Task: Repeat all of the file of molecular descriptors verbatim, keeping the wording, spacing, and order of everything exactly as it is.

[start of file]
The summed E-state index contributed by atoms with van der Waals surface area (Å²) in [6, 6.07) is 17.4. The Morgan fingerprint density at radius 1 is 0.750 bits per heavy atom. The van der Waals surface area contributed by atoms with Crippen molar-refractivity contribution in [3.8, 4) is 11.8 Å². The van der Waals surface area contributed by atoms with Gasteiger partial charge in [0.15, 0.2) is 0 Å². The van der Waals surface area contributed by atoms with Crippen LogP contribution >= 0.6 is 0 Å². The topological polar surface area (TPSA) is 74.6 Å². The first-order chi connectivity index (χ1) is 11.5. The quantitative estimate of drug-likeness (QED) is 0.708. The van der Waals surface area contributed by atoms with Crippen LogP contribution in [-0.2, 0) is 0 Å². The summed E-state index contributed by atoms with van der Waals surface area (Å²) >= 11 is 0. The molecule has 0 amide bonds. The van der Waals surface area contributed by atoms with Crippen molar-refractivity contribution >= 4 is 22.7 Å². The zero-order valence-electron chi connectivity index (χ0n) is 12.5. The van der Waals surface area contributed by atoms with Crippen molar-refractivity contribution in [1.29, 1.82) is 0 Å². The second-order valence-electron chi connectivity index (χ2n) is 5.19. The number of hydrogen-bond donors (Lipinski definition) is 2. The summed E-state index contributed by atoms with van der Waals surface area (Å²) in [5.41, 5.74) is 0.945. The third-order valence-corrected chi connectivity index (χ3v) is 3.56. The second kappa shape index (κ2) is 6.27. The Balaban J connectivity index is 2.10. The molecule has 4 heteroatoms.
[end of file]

The summed E-state index contributed by atoms with van der Waals surface area (Å²) in [6, 6.07) is 17.4. The Morgan fingerprint density at radius 1 is 0.750 bits per heavy atom. The van der Waals surface area contributed by atoms with Crippen molar-refractivity contribution in [3.8, 4) is 11.8 Å². The van der Waals surface area contributed by atoms with Gasteiger partial charge in [0.15, 0.2) is 0 Å². The van der Waals surface area contributed by atoms with Crippen LogP contribution >= 0.6 is 0 Å². The topological polar surface area (TPSA) is 74.6 Å². The first-order chi connectivity index (χ1) is 11.5. The quantitative estimate of drug-likeness (QED) is 0.708. The van der Waals surface area contributed by atoms with Crippen LogP contribution in [-0.2, 0) is 0 Å². The summed E-state index contributed by atoms with van der Waals surface area (Å²) >= 11 is 0. The molecule has 0 amide bonds. The van der Waals surface area contributed by atoms with Crippen molar-refractivity contribution >= 4 is 22.7 Å². The zero-order valence-electron chi connectivity index (χ0n) is 12.5. The van der Waals surface area contributed by atoms with Crippen molar-refractivity contribution in [1.29, 1.82) is 0 Å². The second-order valence-electron chi connectivity index (χ2n) is 5.19. The number of hydrogen-bond donors (Lipinski definition) is 2. The summed E-state index contributed by atoms with van der Waals surface area (Å²) in [5.41, 5.74) is 0.945. The third-order valence-corrected chi connectivity index (χ3v) is 3.56. The second kappa shape index (κ2) is 6.27. The Balaban J connectivity index is 2.10. The molecule has 4 heteroatoms.